We are all the ASLC

Photo courtesy of Lewis & Clark College

By Daniela Lopez /// Op-Ed Contributor

Two years ago, a room full of dedicated students spent five hours rewriting our entire ASLC constitution. They drastically changed the structure of student government by increasing the number of Senators, lowering Cabinet stipends, and more. They tried to fix what felt like a broken system. Fast forward to last week’s Senate meeting where we discussed reducing the number of Senators, passed legislation on paying said Senators, and are attempting to restructure ASLC once again. Like all governments, we also are consistently struggling to find the perfect system.

Each year, our campus changes and the bodies that represent it should reflect this. I believe in a living constitution–the idea that as demographics shift and ideals are transformed, so do the laws that govern us. There is no perfect system, but a best practice for the time being and the given community. This idea should also apply to the body of ASLC because this is not just about efficiency and organization, it is about uninhibited student voice. And this voice includes far more than just those of Cabinet and Senate.

Every student that pays a student body fee, receives a tutor, benefits from a club or organization, or has ever been financed through us actively decided to become a member of the Associated Students of Lewis & Clark. Every one of these students is a part of ASLC. Consequently, the ASLC is the largest student organization on this campus with around 2,000 members. The work we are doing in Senate right now is not just about our own internal processes, they are about engaging and representing the rest of our community while ensuring that association to this group has meaning and impact.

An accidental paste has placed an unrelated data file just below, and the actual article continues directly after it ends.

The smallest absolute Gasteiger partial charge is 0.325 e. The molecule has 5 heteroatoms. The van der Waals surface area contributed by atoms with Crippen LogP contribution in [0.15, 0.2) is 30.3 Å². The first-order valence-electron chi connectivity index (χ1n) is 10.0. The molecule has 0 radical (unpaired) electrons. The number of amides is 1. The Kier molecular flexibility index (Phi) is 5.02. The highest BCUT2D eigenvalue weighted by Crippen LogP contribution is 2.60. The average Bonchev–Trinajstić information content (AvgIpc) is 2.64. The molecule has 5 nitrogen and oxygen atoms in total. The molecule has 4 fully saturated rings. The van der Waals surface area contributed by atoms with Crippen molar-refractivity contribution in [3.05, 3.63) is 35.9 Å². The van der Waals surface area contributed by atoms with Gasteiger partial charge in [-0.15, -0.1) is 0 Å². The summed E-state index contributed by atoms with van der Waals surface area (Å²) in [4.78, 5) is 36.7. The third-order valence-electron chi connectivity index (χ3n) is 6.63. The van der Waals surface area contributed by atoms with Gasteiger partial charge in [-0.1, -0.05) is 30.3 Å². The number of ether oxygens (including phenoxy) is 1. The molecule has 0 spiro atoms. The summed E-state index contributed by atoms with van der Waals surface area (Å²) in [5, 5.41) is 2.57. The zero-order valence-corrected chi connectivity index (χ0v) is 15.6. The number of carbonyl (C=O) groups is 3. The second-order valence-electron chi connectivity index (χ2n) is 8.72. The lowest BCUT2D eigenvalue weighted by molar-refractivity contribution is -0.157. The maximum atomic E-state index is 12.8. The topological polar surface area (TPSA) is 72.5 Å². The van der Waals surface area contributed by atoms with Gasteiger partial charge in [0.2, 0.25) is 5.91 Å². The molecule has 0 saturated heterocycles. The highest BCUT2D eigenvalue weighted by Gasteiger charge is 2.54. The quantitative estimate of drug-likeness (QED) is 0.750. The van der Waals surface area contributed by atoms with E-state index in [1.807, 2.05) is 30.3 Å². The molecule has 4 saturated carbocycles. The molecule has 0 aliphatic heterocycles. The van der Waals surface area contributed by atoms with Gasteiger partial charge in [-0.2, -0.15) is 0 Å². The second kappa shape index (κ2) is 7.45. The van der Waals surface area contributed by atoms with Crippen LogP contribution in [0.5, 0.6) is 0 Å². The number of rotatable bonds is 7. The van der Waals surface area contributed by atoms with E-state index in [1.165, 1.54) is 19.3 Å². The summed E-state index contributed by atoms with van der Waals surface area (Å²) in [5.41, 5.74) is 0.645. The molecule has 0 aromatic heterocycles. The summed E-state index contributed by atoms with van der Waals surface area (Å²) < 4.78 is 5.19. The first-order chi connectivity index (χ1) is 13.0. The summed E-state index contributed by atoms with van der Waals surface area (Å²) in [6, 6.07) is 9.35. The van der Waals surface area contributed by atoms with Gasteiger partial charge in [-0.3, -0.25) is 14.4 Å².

Yet, our structural changes, our constitutional amendments, and our individual composition only mean so much without the backing of students. ASLC’s impact is as large as the students that support it and its voice is as strong as the many that stand behind it. It is an exhausting cycle of needing legitimacy so students can support us yet needing student support to be legitimate.

This is where students come in.

If you have not done so already, please vote for Cabinet and Senate. If you already have, I invite you to attend a Senate meeting to take part in the conversation. If this is not your space, write to a representative or senator about your ideas or concerns. If you are not quite there, at least stay informed on our work.

We can not be the Associated Students of Lewis & Clark without students to be associated with. In the past, I have said that to be actively engaged with ASLC means to have a seat at the table. I realize now that I was wrong. To be actively engaged with ASLC means to build our own table just as important and tall as those already here.

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